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UD - HDFS 220 - Week 4 Notes - Class Notes

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UD - HDFS 220 - Week 4 Notes - Class Notes

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background image Lecture Notes  Saturday, September 16, 2017
10:37 AM
Chapter 3:Nature Through Nurture: Genes and
Molecular genetics, Behavioral genetics, and Behavioral genomics  Molecular genetics: research focused on the identification of particular  genes and how they work o At cellular level -- what are genes and what are they doing ?   Behavioral genetics: research to determine the degree of genetic basis for  a behavior, trait, or ability o How much of differences are due to genes vs. environment  o Measure of heritability  Heritability - a measure of the extent to which genes  determine a particular behavior or characteristics (range from 0-1)  Behavioral genomics: a line of research that combines the above by trying  to identify specific genes that are linked to specific behaviors o Newest type of research o Combines molecular and behavioral   
Our Genetic Beginnings 
When a father’s sperm penetrates a mother’s egg during fertilization, the  result is a zygote. The sperm and egg cells each contain half of our genetic material: 23  chromosomes are donated by the egg, 23 by the sperm, forming 23 pairs. o The first 22 pairs are identical o The 23rd pair  XX = Female  XY = Male  o Only the father may donate an X or Y chromosome, meaning his genes  determines sex of the child  Boys are more at risk for disorders and diseases (most disorders  are recessive -- girls have full set of X's the other X is kind of a back 
up, boys only have one X) 
Each chromosome is made up of DNA molecules
background image DNA: made up of sugar, phosphate, and 4 nitrogen bases that join to form  base pairs: o Guanine (G) pairs with Cytosine (C) o Adenine (A) pairs with Thymine (T) DNA has double helix structure  Once these bases pair they form this double helix shape   
What is a Gene? 
At certain points along the chromosomes, the base pairs are organized into  units called genes Gene:  A segment of DNA on a chromosome that is responsible for telling the body to create proteins that are the basis for the body’s development and 
o The biological unit of heritability  
What do Genes do? 
Basically, serve as a set of instructions, telling the body what to do o Active genes provide codes telling the body to produce specific  proteins These proteins may become body parts, hormones,  neurotransmitters, etc. They may also direct cell activity and help 
cells communicate with one another
“Silent” genes were once thought to be junk… we now know that they also  perform important functions, such as regulating the function of active genes o Example: genes associated with puberty  Turning on other genes and telling them to produce hormones?  The sequence of base pairs within genes provides genetic instructions These base pairs make up the genes like words make up sentences. o Decoding  “ATCATCTTTGGTGTT”… o Is like breaking up “Gotothegrocerystorepickupmilkcomehome”  “Got oth. egro ceryst orepick upm ilk. comeho me”, or… “Go to the grocery store. Pick up milk. Come home.”  
We've Mapped all the Genes in Humans  Genome: all of our genetic information together
background image Human Genome Project: finished mapping the entire human genome in  2003 o Found we have 20,000 - 25,000 genes  o Still know relatively little about what specific genes do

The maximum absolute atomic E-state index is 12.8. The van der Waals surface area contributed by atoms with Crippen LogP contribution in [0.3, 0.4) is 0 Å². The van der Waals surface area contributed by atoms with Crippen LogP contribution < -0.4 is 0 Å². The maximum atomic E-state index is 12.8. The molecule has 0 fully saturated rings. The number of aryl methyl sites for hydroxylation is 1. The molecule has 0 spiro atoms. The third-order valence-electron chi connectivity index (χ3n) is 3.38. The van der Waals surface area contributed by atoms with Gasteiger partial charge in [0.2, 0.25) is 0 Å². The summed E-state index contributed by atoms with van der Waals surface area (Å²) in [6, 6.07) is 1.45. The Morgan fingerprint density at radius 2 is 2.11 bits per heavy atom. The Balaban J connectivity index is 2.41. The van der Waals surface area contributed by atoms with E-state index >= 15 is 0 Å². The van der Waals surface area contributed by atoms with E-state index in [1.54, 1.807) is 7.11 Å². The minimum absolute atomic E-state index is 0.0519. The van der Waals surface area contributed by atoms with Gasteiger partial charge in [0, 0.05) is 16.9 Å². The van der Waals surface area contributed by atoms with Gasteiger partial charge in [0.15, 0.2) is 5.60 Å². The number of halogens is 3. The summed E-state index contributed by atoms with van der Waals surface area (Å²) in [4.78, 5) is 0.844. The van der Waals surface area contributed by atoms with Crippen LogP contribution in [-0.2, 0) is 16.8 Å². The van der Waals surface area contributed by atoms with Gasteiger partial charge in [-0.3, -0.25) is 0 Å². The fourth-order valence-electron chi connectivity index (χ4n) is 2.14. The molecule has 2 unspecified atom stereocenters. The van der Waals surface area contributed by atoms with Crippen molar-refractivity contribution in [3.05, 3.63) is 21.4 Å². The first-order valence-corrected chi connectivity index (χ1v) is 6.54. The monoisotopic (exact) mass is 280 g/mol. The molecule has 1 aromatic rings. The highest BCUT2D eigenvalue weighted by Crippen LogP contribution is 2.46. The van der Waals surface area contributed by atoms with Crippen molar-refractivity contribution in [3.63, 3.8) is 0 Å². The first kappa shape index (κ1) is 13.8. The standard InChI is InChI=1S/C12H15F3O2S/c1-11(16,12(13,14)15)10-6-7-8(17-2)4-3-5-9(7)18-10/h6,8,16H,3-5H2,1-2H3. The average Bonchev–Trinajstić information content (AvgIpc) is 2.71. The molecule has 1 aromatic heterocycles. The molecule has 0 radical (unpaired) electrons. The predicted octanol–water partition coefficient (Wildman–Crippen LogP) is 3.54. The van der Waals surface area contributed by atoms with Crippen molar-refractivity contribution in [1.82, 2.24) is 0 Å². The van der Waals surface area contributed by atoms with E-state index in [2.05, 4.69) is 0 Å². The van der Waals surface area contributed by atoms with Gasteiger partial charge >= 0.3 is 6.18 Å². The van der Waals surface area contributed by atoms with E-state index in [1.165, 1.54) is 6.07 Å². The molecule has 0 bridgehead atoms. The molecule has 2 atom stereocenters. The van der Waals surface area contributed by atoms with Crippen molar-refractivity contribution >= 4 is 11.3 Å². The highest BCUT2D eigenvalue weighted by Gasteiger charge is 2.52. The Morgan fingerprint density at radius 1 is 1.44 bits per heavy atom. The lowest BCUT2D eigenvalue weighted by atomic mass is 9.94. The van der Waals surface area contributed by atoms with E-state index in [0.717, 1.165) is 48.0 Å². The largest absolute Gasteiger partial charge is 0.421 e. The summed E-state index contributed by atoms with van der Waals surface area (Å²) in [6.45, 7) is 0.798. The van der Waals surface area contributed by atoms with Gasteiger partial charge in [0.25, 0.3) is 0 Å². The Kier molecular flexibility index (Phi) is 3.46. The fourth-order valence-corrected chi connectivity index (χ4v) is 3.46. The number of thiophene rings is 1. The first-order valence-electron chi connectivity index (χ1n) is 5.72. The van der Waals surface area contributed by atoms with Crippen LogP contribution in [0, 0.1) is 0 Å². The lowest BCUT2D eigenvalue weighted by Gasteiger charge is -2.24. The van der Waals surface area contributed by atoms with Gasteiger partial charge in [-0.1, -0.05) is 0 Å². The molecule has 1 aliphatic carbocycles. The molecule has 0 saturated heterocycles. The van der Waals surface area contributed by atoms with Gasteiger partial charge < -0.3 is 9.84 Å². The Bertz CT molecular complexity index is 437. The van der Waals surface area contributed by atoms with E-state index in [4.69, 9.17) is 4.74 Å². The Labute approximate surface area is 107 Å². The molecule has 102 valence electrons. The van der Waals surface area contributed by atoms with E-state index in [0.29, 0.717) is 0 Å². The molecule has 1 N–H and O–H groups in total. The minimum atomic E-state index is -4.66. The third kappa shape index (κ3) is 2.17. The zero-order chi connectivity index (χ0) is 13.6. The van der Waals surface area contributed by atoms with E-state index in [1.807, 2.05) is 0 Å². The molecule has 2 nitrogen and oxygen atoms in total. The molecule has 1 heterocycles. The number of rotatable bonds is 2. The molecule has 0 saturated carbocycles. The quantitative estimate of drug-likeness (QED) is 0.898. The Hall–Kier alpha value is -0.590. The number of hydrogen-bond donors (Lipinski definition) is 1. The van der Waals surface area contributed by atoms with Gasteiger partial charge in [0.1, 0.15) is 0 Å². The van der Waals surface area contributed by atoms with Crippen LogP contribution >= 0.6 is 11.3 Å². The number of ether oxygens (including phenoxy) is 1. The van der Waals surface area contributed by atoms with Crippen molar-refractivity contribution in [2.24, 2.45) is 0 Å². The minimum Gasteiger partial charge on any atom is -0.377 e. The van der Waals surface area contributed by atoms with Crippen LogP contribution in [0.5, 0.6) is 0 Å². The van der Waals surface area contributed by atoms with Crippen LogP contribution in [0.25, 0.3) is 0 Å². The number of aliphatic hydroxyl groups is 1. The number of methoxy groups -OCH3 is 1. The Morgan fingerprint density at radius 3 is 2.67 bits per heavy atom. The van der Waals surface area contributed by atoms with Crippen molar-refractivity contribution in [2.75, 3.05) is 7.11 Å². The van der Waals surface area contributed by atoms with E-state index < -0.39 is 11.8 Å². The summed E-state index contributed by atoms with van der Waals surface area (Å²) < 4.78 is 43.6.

Gene Variation 
Humans share 98-99% of their DNA with chimpanzees. About 99.5% of human DNA is identical in all people.  The remaining 0.5% can vary between individuals, and is part of what  accounts for variations in traits and characteristics. Mutations, or changes in the structure of a gene, can also occur (either during conception or over the life course), resulting in further variation between 
o Everyone has mutations  o Most are harmless or adaptive  o Same contribute to diseases or disorders, like cystic fibrosis, autism,  schizophrenia   
Genetic Mutations 
Can involve changes in single nucleotides, larger changes in the number of  nucleotides, deletion of nucleotides, or insertions of additional nucleotides 
“pick up milk” ) o Single nucleotide change becomes “pack up milk” o Change in the number of nucleotides becomes “pick upupupupupup milk” o Deletion of nucleotides becomes “pick milk” o Insertion of nucleotides becomes “pick up no milk” Some of these changes really do make a difference (coding for different  proteins, meaning different instructions) , but sometimes it does NOT matter 
and does NOT make a difference 
  Mendelian Inheritance 
background image Genotype - actual genetic information that determines our species and  influences unique characteristics Phenotype -  directly observable characteristics (example: eye color);  expression of one's genotype and environmental influences  Not every change / mutations in genotype results in changes in phenotype   
Mendelian Inheritance: Dominant and Recessive Genes 
While we inherit genes from both parents (one set of 23 chromosomes each),  we don’t display everything they give us Some genes are dominant  o And will always display in our phenotype Some genes are recessive  o Will only display in our phenotype with 2 copies of the same  chromosome for that trait   
Genes and Eye Color 
So, genes play a role in physical development, including disease 
Some diseases/disorders involve single genetic mutations (usually recessive)  that are either inherited or spontaneous o Most genes carrying disease are recessive- we have a back-up!

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School: University of Delaware
Department: Human Development
Professor: Jennifer Carrano
Term: Fall 2017
Name: Week 4 Notes
Description: Week 4 Notes
Uploaded: 10/21/2017
15 Pages 15 Views 12 Unlocks
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